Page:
The result is that there is no one single subscription model for the future, but a multitude of variants dependent on localised market conditions, built around four basic brand options in terms of how publishers develop the revenue opportunities around their community of users:

* Superbrands, which develop their own range of products and services around the core magazine product.
* Coop brands, which partner with other publishers or third party companies.
* Solo brands, which develop a smaller range of products and services.
* Non-brands, which concentrate on the core magazine subscription.

There is a long list of potential publisher challenges, but these revolve around three core issues:

* Understanding better the whole "customer experience" of magazine subscribing and the full "customer journey".
* Leveraging more value from the strong bond which exists between reader and magazine: making the most of "the brand".
* Making more consistent, long-term and strategic decisions about investing in serving the customer better.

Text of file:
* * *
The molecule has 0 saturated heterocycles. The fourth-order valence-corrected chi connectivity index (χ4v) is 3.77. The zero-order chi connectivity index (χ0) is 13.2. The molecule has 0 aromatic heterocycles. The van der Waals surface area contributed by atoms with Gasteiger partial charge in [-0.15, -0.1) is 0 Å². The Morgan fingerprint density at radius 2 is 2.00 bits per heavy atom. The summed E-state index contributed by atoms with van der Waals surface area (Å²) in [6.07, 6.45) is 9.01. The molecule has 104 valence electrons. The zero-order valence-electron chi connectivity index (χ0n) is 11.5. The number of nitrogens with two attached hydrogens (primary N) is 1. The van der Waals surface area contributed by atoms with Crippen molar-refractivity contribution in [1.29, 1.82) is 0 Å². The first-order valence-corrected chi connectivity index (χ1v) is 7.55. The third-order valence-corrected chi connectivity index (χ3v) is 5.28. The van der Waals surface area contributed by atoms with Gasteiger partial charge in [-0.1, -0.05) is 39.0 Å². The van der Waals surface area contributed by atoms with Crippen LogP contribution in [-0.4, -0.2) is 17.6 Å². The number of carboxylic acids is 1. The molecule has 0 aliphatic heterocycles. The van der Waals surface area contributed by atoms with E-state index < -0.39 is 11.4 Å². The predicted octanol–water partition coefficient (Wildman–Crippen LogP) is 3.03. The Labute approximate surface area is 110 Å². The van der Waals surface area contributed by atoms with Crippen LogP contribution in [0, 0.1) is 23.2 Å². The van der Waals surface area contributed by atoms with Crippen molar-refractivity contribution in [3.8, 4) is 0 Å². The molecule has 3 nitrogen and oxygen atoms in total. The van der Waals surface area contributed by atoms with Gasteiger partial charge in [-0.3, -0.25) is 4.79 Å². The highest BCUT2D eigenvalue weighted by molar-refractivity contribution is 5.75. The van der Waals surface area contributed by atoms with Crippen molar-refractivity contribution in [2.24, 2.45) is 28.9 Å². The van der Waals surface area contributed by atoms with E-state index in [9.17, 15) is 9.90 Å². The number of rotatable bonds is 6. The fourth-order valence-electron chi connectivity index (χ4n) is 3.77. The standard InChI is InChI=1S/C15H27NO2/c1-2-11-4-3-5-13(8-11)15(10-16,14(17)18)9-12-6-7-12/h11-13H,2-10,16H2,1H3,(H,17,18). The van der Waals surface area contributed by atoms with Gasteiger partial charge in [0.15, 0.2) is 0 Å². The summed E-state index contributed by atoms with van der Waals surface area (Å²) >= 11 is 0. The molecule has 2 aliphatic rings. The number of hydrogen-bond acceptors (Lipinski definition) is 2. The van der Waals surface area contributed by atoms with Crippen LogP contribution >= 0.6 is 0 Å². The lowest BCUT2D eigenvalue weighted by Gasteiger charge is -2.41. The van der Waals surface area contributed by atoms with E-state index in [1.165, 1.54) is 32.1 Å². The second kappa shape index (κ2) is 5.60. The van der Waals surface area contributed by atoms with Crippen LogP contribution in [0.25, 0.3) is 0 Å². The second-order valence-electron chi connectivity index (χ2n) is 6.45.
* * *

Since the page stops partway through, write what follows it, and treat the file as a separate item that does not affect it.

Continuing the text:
What lies behind all this is a realisation that there is no single subscription future which fits all publishers or all markets. The future is complex. It is also very specific: to individual markets and to individual subscribers within those markets.

Just as there is no single customer journey, so there is no single subscription model for the future. The future is all about constantly refining and adapting the management of the customer touchpoints in new, creative and profitable combinations.

Magazine Strengths & Weaknesses

Magazine strengths

* The power of magazine brands with strong emotional links between magazine and reader.
* A wide (and expanding) range of customer touchpoints.
* High frequency delivery of the core service to the consumer allowing repeated and justifiable contact.